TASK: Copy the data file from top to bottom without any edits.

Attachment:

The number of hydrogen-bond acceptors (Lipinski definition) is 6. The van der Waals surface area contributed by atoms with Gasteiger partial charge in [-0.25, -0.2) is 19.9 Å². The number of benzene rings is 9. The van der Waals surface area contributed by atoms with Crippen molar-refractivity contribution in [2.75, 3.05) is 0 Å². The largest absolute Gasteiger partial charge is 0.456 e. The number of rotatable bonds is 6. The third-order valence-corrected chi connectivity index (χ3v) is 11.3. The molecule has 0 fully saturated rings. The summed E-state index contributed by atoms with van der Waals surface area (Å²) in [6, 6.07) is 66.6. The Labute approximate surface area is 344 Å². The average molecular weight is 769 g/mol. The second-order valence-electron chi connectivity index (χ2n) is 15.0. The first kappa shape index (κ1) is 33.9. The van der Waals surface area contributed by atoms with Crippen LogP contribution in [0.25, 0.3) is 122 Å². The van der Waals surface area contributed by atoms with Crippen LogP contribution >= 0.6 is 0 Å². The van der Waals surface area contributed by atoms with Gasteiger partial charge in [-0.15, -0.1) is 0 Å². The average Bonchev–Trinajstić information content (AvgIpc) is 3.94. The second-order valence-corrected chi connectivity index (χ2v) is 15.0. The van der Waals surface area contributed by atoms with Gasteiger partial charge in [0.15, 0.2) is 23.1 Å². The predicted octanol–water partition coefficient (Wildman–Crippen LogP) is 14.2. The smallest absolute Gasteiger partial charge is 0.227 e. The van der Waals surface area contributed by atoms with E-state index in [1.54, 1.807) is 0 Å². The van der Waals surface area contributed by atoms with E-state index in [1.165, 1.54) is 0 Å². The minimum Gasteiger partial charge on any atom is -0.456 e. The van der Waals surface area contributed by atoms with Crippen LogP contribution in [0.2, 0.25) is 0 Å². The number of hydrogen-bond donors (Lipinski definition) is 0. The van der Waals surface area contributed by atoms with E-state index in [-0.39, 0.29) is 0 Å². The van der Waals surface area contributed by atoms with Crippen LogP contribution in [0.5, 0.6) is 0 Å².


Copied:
The number of hydrogen-bond acceptors (Lipinski definition) is 6. The van der Waals surface area contributed by atoms with Gasteiger partial charge in [-0.25, -0.2) is 19.9 Å². The number of benzene rings is 9. The van der Waals surface area contributed by atoms with Crippen molar-refractivity contribution in [2.75, 3.05) is 0 Å². The largest absolute Gasteiger partial charge is 0.456 e. The number of rotatable bonds is 6. The third-order valence-corrected chi connectivity index (χ3v) is 11.3. The molecule has 0 fully saturated rings. The summed E-state index contributed by atoms with van der Waals surface area (Å²) in [6, 6.07) is 66.6. The Labute approximate surface area is 344 Å². The average molecular weight is 769 g/mol. The second-order valence-electron chi connectivity index (χ2n) is 15.0. The first kappa shape index (κ1) is 33.9. The van der Waals surface area contributed by atoms with Crippen LogP contribution in [0.25, 0.3) is 122 Å². The van der Waals surface area contributed by atoms with Crippen LogP contribution >= 0.6 is 0 Å². The van der Waals surface area contributed by atoms with Gasteiger partial charge in [-0.15, -0.1) is 0 Å². The average Bonchev–Trinajstić information content (AvgIpc) is 3.94. The second-order valence-corrected chi connectivity index (χ2v) is 15.0. The van der Waals surface area contributed by atoms with Gasteiger partial charge in [0.15, 0.2) is 23.1 Å². The predicted octanol–water partition coefficient (Wildman–Crippen LogP) is 14.2. The smallest absolute Gasteiger partial charge is 0.227 e. The van der Waals surface area contributed by atoms with E-state index in [1.54, 1.807) is 0 Å². The van der Waals surface area contributed by atoms with E-state index in [1.165, 1.54) is 0 Å². The minimum Gasteiger partial charge on any atom is -0.456 e. The van der Waals surface area contributed by atoms with Crippen LogP contribution in [0.2, 0.25) is 0 Å². The number of hydrogen-bond donors (Lipinski definition) is 0. The van der Waals surface area contributed by atoms with E-state index in [-0.39, 0.29) is 0 Å². The van der Waals surface area contributed by atoms with Crippen LogP contribution in [0.5, 0.6) is 0 Å².